January 2019 - BabyQ

My Baby Is Breech. Eek!

Posted by | Pregnancy Lifestyle | No Comments

As I near the end of this pregnancy, (less than a month to go!) I can’t help but reminisce about Jack and Charlie’s deliveries. Their pregnancies and deliveries were extremely similar from start to finish. Both times I found out I was expecting at six weeks along; I was sick throughout the first 20 weeks and felt GREAT during the final months. Both times I was overdue, induced, and labored for less than half an hour (please don’t hate me.) Both babies weighed roughly eight pounds and had textbook, vaginal deliveries. Here’s where it gets even more similar: both Jack and Charlie were born at the EXACT same time, 2:05pm. Crazy, right? Up until now this pregnancy hasn’t been much different, but at my last OB appointment my doctor told me the baby is BREECH. EEK. I still have five weeks until I’m due so I’m hoping the baby will…

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My Baby is Breech – What is an external cephalic version?

Posted by | LENS, Lifestyle, Pregnancy Medicine | No Comments

If you are in the final weeks of pregnancy and have been told that your baby is breech, your caregiver might suggest what is known as external cephalic version (ECV). You might be nervous, confused, or apprehensive about the breech presentation of your baby, as well as about whether or not the ECV technique works. What Does a “Breech” Position Mean for Me and My Baby? During the last month of pregnancy your caregiver will likely palpate your abdomen to try to determine the position of your baby in utero. Ultrasounds are also sometimes used to get a clearer indication of positioning. Somewhere shortly after the 36th week your baby’s head should move to and remain directed downward near the birth canal. If this does not occur it is known as the breech position, and if left unchanged, can pose great risks for you and your baby. Depending upon the…

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Urine Color and Smell Changes

Posted by | Symptoms & Remedies | No Comments

Your urine may change in smell and color during pregnancy.  The hormones your body is manufacturing are excreted in your urine thus changing the color and smell.  If you find this unpleasant, increase the amount of water you consume.  It will help dilute the urine and lessen any changes in smell.  Also, changes in color and smell of your urine may indicate a urinary tract infection.  If you have any burning while you urinate, make sure you discuss this with your OB and do not ignore this symptom.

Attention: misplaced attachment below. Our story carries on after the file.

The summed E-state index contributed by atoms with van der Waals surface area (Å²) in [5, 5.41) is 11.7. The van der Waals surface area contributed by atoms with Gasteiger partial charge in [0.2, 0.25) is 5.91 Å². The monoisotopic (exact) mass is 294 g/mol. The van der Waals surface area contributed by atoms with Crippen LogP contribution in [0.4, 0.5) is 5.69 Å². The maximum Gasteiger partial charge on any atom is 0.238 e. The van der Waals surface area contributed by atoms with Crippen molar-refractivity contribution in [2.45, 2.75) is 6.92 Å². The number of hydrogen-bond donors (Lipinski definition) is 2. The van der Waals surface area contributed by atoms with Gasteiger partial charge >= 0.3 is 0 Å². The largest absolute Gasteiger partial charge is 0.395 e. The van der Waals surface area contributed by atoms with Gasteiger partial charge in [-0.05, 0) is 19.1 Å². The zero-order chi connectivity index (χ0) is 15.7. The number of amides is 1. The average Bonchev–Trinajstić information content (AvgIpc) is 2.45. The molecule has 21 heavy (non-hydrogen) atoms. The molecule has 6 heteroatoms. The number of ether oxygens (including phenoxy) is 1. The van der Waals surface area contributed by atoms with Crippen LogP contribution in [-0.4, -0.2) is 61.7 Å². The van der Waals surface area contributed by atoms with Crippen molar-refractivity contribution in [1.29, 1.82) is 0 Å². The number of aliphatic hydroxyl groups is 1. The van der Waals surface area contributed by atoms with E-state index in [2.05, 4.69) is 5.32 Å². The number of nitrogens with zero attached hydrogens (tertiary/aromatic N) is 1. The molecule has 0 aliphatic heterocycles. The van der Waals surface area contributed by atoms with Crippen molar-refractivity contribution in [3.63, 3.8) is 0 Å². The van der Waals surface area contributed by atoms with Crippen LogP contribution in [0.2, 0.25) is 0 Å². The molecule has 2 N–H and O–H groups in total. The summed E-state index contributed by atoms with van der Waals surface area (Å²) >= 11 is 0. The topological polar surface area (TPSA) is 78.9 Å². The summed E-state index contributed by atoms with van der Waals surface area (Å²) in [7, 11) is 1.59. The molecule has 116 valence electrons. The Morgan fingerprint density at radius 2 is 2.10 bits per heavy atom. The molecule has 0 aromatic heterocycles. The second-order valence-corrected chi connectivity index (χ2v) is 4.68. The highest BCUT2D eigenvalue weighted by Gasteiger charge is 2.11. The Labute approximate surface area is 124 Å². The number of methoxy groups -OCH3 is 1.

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Finding Out

Posted by | LENS, Lifestyle, Pregnancy Lifestyle | No Comments

You know that moment you find out you’re pregnant and you think, I can’t wait to tell everyone! That thought is soon interrupted by several more thoughts along the lines of Who do I tell first? How long do I wait to tell everyone? If I tell one person, I have to tell everyone. Do I have to tell my boss? I need to call a doctor. My doctor’s office isn’t even open right now. Those thoughts soon become overwhelming so you decide to pause and start thinking about what this means for yourself and most importantly…your baby. Now those thoughts start rushing through your brain. What can’t I eat? What am I supposed to eat? How much do I need to eat? When do I get to start eating a lot? Can I work out? Should I work out? What does this mean for my job? I need to…

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Dieting and Pregnant—Is it safe?

Posted by | LENS, Nutrition, Pregnancy Medicine | No Comments